- Extended Family Medical Leave: Family Medical Leave will increase from 8 weeks to up to 28 weeks in a 52 week period to provide care or support to a family member who has a serious medical condition with a significant risk of death within 26 weeks. (Effective January 1, 2018
- Extended Pregnancy Leave: Pregnancy leave will be increased for employees who experience a still birth or miscarriage from 6 to 12 weeks. (Effective January 1, 2018)
- Extended Parental Leave: Parental leave will be extended from 35 weeks to 61 weeks for employees who have taken a pregnancy leave, and from 37 weeks to 63 weeks for employees who have not. (Effective December 3, 2017 *IN EFFECT)
- New Critical Illness Leave: Employees will be entitled to: (i) a leave of up to 37 weeks in a 52-week period for an employee to provide care or support to a critically ill minor child who is a family member of the employee; and (ii) a leave of up to 17 weeks in a 52-week period for an employee to provide care or support to a critically ill adult who is a family member. (Effective December 3, 2017 *IN EFFECT)
The government has also added measures to ensure employees are not misclassified as independent contractors, ensuring they get the benefits and protections they deserve, effective immediately. Read the AWE blog post on "Independent contractors vs Employees" to get a better understanding of misclassification, as distinguishing classes of workers really matters now! Under the new law there is protection against employee misclassification. Effective immediately, employers will be explicitly prohibited from misclassifying employees as independent contractors and could be subject to prosecution and potentially monetary penalties as well as conviction under the ESA. In the event of a dispute regarding an individual’s employment status, employers will bear the onus of proving that the individual is not an employee.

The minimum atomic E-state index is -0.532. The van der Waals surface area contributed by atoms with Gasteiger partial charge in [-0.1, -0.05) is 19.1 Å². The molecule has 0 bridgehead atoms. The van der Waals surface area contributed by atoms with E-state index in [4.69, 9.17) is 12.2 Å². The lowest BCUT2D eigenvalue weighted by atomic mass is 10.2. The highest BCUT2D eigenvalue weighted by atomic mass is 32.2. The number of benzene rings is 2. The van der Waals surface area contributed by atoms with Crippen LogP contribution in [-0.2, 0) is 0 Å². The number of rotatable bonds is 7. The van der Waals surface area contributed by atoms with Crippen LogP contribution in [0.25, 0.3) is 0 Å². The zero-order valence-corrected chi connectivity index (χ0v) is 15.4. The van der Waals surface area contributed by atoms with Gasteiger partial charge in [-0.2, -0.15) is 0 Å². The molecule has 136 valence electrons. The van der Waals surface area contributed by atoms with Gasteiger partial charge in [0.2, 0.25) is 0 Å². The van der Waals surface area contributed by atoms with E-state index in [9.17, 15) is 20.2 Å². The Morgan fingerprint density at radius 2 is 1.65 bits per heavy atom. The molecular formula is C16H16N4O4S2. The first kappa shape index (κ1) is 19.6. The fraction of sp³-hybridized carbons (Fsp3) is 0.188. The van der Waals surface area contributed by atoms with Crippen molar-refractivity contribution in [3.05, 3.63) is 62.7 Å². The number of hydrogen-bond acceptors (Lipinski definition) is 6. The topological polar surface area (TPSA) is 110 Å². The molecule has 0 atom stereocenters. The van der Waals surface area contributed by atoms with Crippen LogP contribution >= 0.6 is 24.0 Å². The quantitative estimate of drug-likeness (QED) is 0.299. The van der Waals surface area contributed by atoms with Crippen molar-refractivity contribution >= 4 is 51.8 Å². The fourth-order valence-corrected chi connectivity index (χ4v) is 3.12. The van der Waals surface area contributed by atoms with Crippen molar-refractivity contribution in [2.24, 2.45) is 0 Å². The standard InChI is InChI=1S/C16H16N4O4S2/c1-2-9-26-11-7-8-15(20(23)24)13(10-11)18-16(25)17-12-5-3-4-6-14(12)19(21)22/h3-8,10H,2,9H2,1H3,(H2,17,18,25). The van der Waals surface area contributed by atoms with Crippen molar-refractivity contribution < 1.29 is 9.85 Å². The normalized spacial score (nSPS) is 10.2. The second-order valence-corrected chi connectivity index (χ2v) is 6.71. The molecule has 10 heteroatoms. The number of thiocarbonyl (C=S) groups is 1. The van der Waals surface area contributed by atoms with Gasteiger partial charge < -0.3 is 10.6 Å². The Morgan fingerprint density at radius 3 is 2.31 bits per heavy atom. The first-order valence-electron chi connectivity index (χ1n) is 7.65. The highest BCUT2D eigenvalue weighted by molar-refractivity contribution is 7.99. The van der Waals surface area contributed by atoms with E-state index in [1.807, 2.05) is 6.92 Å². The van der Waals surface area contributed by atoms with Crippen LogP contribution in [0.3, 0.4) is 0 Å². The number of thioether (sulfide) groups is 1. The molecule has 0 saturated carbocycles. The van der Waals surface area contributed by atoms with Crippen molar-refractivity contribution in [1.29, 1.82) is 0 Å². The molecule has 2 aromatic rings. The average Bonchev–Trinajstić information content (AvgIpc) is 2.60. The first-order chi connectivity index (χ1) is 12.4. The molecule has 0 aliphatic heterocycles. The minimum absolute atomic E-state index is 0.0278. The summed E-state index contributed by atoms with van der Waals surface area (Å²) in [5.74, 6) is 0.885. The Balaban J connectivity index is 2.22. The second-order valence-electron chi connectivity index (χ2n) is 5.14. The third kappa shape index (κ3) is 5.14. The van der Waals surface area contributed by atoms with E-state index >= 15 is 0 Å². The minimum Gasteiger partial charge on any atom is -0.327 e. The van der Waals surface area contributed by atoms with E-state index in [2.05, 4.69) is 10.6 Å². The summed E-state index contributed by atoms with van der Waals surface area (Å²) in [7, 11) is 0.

Another interesting change concerns high-heeled shoes. Now under the Occupational Health and Safety Act (OHSA), effective immediately, employers will be prohibited from requiring a worker to wear footwear with an elevated heel unless it is required to perform the work safely. Workers employed as performers in the entertainment and advertising industry will be exempted from this change.
So, what’s the takeaway? Bill 148 will require Ontario employers to review their employment policies and practices to ensure they are compliant with the sections of the legislation that are taking effect immediately and in the next few weeks and months. Workers should also be aware of their increased entitlements under the new law. Contracts may also need to be updated as soon as possible to comply with the new minimum wage and paid emergency leave days. It’s also more important than ever to classify workers properly. Note that independent contractors are not covered under the ESA and these changes do not apply to them. It’s important to hire the correct category of worker, and be mindful when drafting the employment agreement, as the government is now cracking down and has imposed penalties for misclassification under the new law.
If you have any questions about the impact of Bill 148 or for more information or support in preparing for the new legislation, please get in touch with AWE Legal at firstname.lastname@example.org